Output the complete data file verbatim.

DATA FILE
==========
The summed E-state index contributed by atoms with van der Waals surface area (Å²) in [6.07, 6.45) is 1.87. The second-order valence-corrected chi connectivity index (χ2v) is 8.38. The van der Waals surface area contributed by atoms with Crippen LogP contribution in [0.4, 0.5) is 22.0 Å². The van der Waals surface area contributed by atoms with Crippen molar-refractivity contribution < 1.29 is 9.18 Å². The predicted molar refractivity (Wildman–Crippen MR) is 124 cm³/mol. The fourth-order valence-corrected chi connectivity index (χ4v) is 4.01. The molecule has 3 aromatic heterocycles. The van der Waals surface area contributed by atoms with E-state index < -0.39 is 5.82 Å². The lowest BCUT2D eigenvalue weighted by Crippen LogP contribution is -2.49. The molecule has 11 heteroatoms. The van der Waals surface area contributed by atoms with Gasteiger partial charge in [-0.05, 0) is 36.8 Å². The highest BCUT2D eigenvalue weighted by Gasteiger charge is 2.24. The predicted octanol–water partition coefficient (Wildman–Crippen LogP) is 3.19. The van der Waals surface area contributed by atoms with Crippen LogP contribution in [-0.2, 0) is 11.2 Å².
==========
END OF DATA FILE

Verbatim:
The summed E-state index contributed by atoms with van der Waals surface area (Å²) in [6.07, 6.45) is 1.87. The second-order valence-corrected chi connectivity index (χ2v) is 8.38. The van der Waals surface area contributed by atoms with Crippen LogP contribution in [0.4, 0.5) is 22.0 Å². The van der Waals surface area contributed by atoms with Crippen molar-refractivity contribution < 1.29 is 9.18 Å². The predicted molar refractivity (Wildman–Crippen MR) is 124 cm³/mol. The fourth-order valence-corrected chi connectivity index (χ4v) is 4.01. The molecule has 3 aromatic heterocycles. The van der Waals surface area contributed by atoms with E-state index < -0.39 is 5.82 Å². The lowest BCUT2D eigenvalue weighted by Crippen LogP contribution is -2.49. The molecule has 11 heteroatoms. The van der Waals surface area contributed by atoms with Gasteiger partial charge in [-0.05, 0) is 36.8 Å². The highest BCUT2D eigenvalue weighted by Gasteiger charge is 2.24. The predicted octanol–water partition coefficient (Wildman–Crippen LogP) is 3.19. The van der Waals surface area contributed by atoms with Crippen LogP contribution in [-0.2, 0) is 11.2 Å².